‘I want no smoke with the Chinese’: Cardi B wins fans in China with coronavirus rants - SupChina
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‘I want no smoke with the Chinese’: Cardi B wins fans in China with coronavirus rants

While the COVID-19 pandemic has forced most pop stars to retreat from the public eye, Cardi B, the “Bodak Yellow” rapper from the Bronx who flaunts 61 million followers on Instagram, is rapidly developing a fan base in China with her coronavirus content that features her praising China’s response to the outbreak and calling out xenophobia against Chinese people in the U.S.

In an Instagram Live session on March 21, the chart-topping artist goes on a rant about what she admires the most about China’s approach to the virus.

“Y’all seen that [in] Wuhan, China right now, the coronavirus cases is going lower. But that’s because when they quarantined people, they were spraying s**t in the streets,” she explains. “They were knocking on each door, taking people’s temperature and everybody that had the coronavirus, they were like doing strict quarantine on them. While we’re quarantining at home, what is the [U.S.] government doing?”

Later, the hip-hop star expresses her anger at those who “keep taking jabs at China.” She continues, “China’s crazy, and they are powerful. They are the wrong people you wanna offend. I want no problem with the Chinese. A lot of y’all keep saying funny s**t in the comments. I want no smoke with the Chinese coz they are smart and quick.”

In another Instagram video on March 22, Cardi B takes on the topic of xenophobia, saying that everyone should feel guilty about “little white jokes” because China “is not a nation that people wanna f**k with.”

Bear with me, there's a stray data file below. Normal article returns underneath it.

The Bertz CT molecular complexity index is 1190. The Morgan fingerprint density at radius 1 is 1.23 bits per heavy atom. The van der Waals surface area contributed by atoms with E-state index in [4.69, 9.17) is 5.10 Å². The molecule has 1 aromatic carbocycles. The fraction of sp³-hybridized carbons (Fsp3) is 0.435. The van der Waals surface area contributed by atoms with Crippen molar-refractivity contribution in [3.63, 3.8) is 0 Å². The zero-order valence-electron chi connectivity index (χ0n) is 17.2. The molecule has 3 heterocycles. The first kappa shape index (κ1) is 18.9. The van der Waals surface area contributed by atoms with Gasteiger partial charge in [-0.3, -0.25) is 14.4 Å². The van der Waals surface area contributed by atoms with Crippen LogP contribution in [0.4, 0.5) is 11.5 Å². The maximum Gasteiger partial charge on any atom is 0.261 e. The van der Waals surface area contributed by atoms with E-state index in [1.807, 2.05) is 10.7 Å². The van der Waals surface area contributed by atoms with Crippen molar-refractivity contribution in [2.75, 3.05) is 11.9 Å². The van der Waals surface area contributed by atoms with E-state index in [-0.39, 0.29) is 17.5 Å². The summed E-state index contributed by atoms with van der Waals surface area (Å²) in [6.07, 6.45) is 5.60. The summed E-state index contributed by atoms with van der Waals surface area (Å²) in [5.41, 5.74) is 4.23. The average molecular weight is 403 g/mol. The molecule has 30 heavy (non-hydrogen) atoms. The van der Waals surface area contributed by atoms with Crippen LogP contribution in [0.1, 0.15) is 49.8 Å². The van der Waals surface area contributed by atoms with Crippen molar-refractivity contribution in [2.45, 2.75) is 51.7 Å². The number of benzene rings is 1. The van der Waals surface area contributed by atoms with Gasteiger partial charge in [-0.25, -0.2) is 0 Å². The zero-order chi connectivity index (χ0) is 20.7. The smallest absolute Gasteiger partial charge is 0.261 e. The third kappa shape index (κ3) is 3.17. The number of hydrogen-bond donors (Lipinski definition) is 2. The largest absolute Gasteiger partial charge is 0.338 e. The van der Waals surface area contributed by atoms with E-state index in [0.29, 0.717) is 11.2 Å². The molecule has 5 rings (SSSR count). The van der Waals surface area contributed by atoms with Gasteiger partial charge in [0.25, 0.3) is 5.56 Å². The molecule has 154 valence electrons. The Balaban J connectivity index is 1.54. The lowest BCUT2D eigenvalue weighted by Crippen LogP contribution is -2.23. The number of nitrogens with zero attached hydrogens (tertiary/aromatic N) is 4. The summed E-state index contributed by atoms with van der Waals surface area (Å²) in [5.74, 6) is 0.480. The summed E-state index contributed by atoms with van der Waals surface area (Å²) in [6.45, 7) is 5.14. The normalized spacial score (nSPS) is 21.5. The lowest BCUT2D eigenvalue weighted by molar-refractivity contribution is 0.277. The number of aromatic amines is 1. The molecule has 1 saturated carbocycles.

“Ask yourself, do you really want smoke with China? First of all, a lot of people owe money to China because they do everything,” the rapper says. “That’s a very patriotic country. They are ready to die for the country.”

Unsurprisingly, not everyone agreed with Cardi B’s views. In response to a critic, the rapper took to Twitter to explain what she learned from China’s quarantine practices.

While the rapper didn’t specify which documentary she watched, many Twitter users guessed that it’s likely the one produced by CGTN, the English-language news channel run by Chinese state broadcaster China Central Television.

The fact that Twitter and Instagram are blocked in China didn’t stop these posts from making their way onto the Chinese internet. On Weibo, @CardiBArchive, a fan account devoted to the rapper, shared all of her coronavirus-related content with Chinese translations. The seemingly pro-China tone have delighted Chinese internet-goers, who have responded with a host of memes and hashtags in favor of the artist.

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Meanwhile, a video of Cardi B venting her frustrations and fears about the coronavirus was picked by a Guangdong-based TV channel, which used it in a news segment (in Chinese) to illustrate how people in the U.S. are concerned about the pandemic. After the clip was brought to her attention, Cardi B made posts on both Instagram and Twitter to celebrate her newfound stardom in Chinese media. “BITCH I DEAD DONE MADE IT IN THE CHINESE NEWS!” reads her Instagram caption.

Given Cardi B’s track record of being outspoken on public and political issues, it would be a stretch to say that the content was a calculated move on the artist’s part. But it’s widely known that for Western acts hoping to crack China’s entertainment market, their political views regarding China issues matter more than talent. Even a minor offense — like American singer Katy Perry waving a Taiwanese flag and wearing a sunflower dress in a Taipei concert — could result in a ban on performing in the country.

Cardi B’s huge popularity surge in China has people asking: how long before she begins playing shows there?

Jiayun Feng

Jiayun was born in Shanghai, where she spent her first 20 years and earned a bachelor’s degree in journalism at Fudan University. Interested in writing for a global audience, she attended the NYU Graduate School of Journalism for its Global & Joint Program Studies, which allowed her to pursue a journalism career along with her interest in international relations. She has previously interned for Sixth Tone and Shanghai Daily.

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